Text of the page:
The U.S. securities markets have lost global marketshare for IPO business, but the causes are even more numerous and diffuse than the Paulson Committee assumes. The Committee’s Interim Report acknowledges that part of the reason for the decline is that foreign markets have improved. But as I have discussed previously (here), the biggest reason for the decline in the U.S. marketshare is the decline in the number of U.S.-based companies’ IPOs. This decline in U.S. companies’ IPOs may be due to cyclical reasons -certainly recent IPO activity gives reason to hope that this activity may be cycling back up. According to CFO.com (here), the number of U.S. based companies completing IPOs through November 2006 (186) represents the highest annual number since 2000. And according to the Wall Street Journal (here, subscription required), last week’s 16 offerings made it the busiest week of the year for IPOs. The recent high level of U.S. based company IPO activity raises the question whether the concerns the Paulson Committee seeks to address may be temporary and have less to do with the attractiveness of the U.S. exchanges to foreign companies than with the conditions for companies inside the U.S.


And even with respect to foreign companies, the decline in U.S. market share may be a reflection of the mix of foreign sources for IPO companies. As a December 18, 2006 Wall Street Journal article entitled "Israel Fades, China Takes the Lead on Foreign IPOs Listed in the U.S." (here, subscription required) discusses, Israel was "the most active foreign source of listing…by a wide margin" in the late 1990s. Since that time, the number of Israeli companies conducting offerings, both inside and outside the U.S., has been "sparse," primarily as a result of M & A activity in Israel. Also, in the 90s many of the Israeli companies "went public too early," but the "level of sales and profits that you need to go public are much higher now."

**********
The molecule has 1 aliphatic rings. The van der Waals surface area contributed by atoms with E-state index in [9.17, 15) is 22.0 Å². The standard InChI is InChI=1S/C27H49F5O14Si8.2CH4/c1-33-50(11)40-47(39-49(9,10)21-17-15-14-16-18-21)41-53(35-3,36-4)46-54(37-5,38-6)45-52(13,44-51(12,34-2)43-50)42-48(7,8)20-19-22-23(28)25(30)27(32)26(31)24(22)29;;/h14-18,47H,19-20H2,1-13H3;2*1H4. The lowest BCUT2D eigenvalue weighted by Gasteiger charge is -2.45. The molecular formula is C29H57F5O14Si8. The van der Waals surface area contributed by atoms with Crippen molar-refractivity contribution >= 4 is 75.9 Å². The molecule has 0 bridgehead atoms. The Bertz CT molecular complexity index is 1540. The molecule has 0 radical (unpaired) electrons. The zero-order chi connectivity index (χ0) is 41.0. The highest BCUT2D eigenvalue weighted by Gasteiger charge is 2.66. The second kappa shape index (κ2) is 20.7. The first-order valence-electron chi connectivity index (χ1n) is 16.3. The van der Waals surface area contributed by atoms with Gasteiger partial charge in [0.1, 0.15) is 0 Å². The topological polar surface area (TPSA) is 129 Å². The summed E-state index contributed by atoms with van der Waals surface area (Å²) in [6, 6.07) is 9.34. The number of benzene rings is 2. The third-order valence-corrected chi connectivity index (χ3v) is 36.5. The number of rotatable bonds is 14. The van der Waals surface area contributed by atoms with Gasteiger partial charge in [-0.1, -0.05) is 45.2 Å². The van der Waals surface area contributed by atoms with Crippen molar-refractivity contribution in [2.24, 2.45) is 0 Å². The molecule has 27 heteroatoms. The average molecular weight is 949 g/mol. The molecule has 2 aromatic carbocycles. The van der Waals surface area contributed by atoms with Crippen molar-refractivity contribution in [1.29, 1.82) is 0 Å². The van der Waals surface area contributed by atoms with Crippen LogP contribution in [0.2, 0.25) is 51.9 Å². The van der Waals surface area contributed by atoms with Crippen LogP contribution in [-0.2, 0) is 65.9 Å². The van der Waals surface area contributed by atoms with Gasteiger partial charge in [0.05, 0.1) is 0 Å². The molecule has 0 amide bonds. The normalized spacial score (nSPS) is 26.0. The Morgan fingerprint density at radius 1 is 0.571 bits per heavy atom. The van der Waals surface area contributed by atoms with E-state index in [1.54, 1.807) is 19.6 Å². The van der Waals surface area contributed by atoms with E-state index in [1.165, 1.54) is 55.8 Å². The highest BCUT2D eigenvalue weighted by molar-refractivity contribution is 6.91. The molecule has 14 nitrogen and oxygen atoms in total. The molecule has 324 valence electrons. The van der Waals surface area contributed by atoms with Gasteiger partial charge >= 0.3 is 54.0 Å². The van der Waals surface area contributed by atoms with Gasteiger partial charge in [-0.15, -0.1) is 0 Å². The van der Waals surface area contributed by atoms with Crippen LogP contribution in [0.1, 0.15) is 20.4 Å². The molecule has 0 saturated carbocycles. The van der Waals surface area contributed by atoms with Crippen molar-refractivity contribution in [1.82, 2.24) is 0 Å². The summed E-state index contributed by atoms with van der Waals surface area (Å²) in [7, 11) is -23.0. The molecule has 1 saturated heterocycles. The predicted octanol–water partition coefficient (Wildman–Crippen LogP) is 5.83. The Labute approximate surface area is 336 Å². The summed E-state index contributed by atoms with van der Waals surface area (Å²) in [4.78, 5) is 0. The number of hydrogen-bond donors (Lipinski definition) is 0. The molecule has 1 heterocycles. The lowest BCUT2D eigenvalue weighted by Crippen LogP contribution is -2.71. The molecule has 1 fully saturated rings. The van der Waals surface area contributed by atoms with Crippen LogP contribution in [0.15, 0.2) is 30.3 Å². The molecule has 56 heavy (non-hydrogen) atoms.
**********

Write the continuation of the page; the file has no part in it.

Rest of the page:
China has replaced Israel as the leading source of foreign offerings, but Chinese companies often have unique political or economic reasons for staying with local exchanges. And experience has shown that some Chinese companies may not be completely ready for the scrutiny of public ownership.

All of this should show that there are many reasons – the cyclical nature of the U.S. based IPO activity, declining IPO activity in key foreign countries – that are contributing causes for the decline in U.S. marketshare of global IPOs, and these causes certainly do not justify radical changes to the U.S. regulatory approach. Given these various factors, regulatory reform seems poorly calculated to alter the level of U.S. exchanges’ market share.


3. The U.S. Exchanges’ Loss of Global Market Share Will Hurt New York City, Its Businesses, Its Employees, and Its Taxpayers

Let’s be honest here. Nobody on Wall Street is starving. According to a December 20, 2006 New York Times article (here, registration required), securities industry employees in New York will receive almost $24 billion in compensation in 2006, up 17% from a year ago. Wall Street investment bankers are receiving record bonuses. (Goldman Sachs paid its 26,467 employees an average of $622,000 per person.) This translates into $1.6 billion in tax revenue for New York State and $580 million for New York City.

Remind me again: exactly what is the problem that New York City is facing and why does that justify gutting the U.S.’s strong regulatory regime? Isn’t it just possible that what makes all those New York investment bankers so filthy rich is that they have the privilege of working in a city with the most highly respected markets in the world?